On May 23rd at the Cottrill Opera House, guest lecturer Tom Rodd told stories from notable cases in Tucker County’s legal history. The historic space of the former theater made a great venue, and we want to thank the ArtSpring team for letting us use the space.
One of the key cases covered was Williams vs. Board of Education, which centered around the Coketon Colored School, located just outside of Thomas. Carrie Williams, the teacher at the school, sued the local Board of Education over the fact that African American students were given a significantly shorter school year than white students. Williams continued to teach the full year, going without pay for three months to make sure her students got a good education and prove a point to the County. She was represented successfully by J.R. Clifford, West Virginia’s first African American attorney. The case went all the way to the state Supreme Court and set the precedent that all students in West Virginia must receive the same education, regardless of race.
As part of the presentation, the audience got to read passages from the original court decision, and were surprised by some of the progressive ideas about the importance of education and fair treatment that were around even back in the 1890s. In the past, Friends of Blackwater has put on play’s reenacting Carrie William’s trial, and some photos of those events were part of the presentation, including a couple of cameos from audience members who had participated in the reenactment in Parsons.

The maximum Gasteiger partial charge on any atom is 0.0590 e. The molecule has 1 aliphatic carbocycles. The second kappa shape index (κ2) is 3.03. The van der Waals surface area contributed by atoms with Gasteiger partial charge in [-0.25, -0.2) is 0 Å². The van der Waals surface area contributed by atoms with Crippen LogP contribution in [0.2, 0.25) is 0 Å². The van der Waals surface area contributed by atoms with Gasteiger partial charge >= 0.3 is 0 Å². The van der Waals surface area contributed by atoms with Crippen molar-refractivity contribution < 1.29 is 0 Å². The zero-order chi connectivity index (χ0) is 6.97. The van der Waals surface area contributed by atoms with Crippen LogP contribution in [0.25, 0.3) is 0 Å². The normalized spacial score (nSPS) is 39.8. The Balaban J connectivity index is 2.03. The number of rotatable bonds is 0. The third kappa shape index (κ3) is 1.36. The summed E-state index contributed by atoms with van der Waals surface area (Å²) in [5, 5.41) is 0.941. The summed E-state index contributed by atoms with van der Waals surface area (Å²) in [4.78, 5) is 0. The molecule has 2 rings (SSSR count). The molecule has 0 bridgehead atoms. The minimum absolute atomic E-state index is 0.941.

After a brief intermission, attendees heard about another exciting case from Tucker County’s early history, which may be more notable for actions outside the courtroom than anything said before a judge. While attending a trial in Parsons, longtime business rivals Robert Eastham and Frank Thompson got in a shootout, leaving Thompson dead. Eastham was a former confederate guerilla and one of the early settlers of Tucker County, so his ability to influence – or intimidate- people in the County made him hard to put on trial. Two juries refused to indict him, despite the many witnesses to the duel, and when he was finally found guilty, Eastham mysteriously escaped from the Parsons jail after only two months. The trial received sensationalized coverage both in the local press and some of the Virginia papers, which provides a good historical record.
At the time Thompson was considered a newcomer, a timber operator who had moved to West Virginia from Maine and built up his business through new technology and control of transport routes. Although Frank Thompson didn’t survive his feud with Robert Eastham, the Thompson family remained in Canaan Valley for many generations. Sara Fletcher, a Thompson descendant, was on hand to provide extra details for the lecture.